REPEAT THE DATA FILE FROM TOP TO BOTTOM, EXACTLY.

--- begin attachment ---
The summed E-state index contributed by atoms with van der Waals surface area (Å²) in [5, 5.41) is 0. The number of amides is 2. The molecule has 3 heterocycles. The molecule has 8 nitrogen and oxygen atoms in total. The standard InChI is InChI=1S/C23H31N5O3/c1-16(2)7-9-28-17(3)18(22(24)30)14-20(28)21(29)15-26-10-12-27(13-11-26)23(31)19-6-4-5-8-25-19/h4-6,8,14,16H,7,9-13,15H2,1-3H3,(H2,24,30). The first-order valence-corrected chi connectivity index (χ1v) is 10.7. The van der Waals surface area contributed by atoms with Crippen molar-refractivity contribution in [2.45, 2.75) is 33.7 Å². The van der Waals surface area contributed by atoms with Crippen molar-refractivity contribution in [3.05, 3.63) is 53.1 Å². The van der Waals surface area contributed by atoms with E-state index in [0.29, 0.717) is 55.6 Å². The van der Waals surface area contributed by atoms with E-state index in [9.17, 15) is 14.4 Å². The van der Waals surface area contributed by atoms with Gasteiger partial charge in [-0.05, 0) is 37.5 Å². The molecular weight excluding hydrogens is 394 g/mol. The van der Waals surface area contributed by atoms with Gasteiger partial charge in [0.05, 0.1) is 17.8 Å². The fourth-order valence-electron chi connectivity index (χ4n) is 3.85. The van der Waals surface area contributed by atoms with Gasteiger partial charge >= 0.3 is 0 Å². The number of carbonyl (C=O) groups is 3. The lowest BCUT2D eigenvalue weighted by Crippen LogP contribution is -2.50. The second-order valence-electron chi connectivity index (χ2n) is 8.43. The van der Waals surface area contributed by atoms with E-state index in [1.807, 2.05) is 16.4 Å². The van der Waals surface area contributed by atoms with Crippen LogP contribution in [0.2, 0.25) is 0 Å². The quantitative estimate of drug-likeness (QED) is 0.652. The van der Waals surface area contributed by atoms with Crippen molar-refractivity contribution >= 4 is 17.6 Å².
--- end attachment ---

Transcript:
The summed E-state index contributed by atoms with van der Waals surface area (Å²) in [5, 5.41) is 0. The number of amides is 2. The molecule has 3 heterocycles. The molecule has 8 nitrogen and oxygen atoms in total. The standard InChI is InChI=1S/C23H31N5O3/c1-16(2)7-9-28-17(3)18(22(24)30)14-20(28)21(29)15-26-10-12-27(13-11-26)23(31)19-6-4-5-8-25-19/h4-6,8,14,16H,7,9-13,15H2,1-3H3,(H2,24,30). The first-order valence-corrected chi connectivity index (χ1v) is 10.7. The van der Waals surface area contributed by atoms with Crippen molar-refractivity contribution in [2.45, 2.75) is 33.7 Å². The van der Waals surface area contributed by atoms with Crippen molar-refractivity contribution in [3.05, 3.63) is 53.1 Å². The van der Waals surface area contributed by atoms with E-state index in [0.29, 0.717) is 55.6 Å². The van der Waals surface area contributed by atoms with E-state index in [9.17, 15) is 14.4 Å². The van der Waals surface area contributed by atoms with Gasteiger partial charge in [-0.05, 0) is 37.5 Å². The molecular weight excluding hydrogens is 394 g/mol. The van der Waals surface area contributed by atoms with Gasteiger partial charge in [0.05, 0.1) is 17.8 Å². The fourth-order valence-electron chi connectivity index (χ4n) is 3.85. The van der Waals surface area contributed by atoms with Gasteiger partial charge >= 0.3 is 0 Å². The number of carbonyl (C=O) groups is 3. The lowest BCUT2D eigenvalue weighted by Crippen LogP contribution is -2.50. The second-order valence-electron chi connectivity index (χ2n) is 8.43. The van der Waals surface area contributed by atoms with E-state index in [1.807, 2.05) is 16.4 Å². The van der Waals surface area contributed by atoms with Crippen LogP contribution in [0.2, 0.25) is 0 Å². The quantitative estimate of drug-likeness (QED) is 0.652. The van der Waals surface area contributed by atoms with Crippen molar-refractivity contribution >= 4 is 17.6 Å².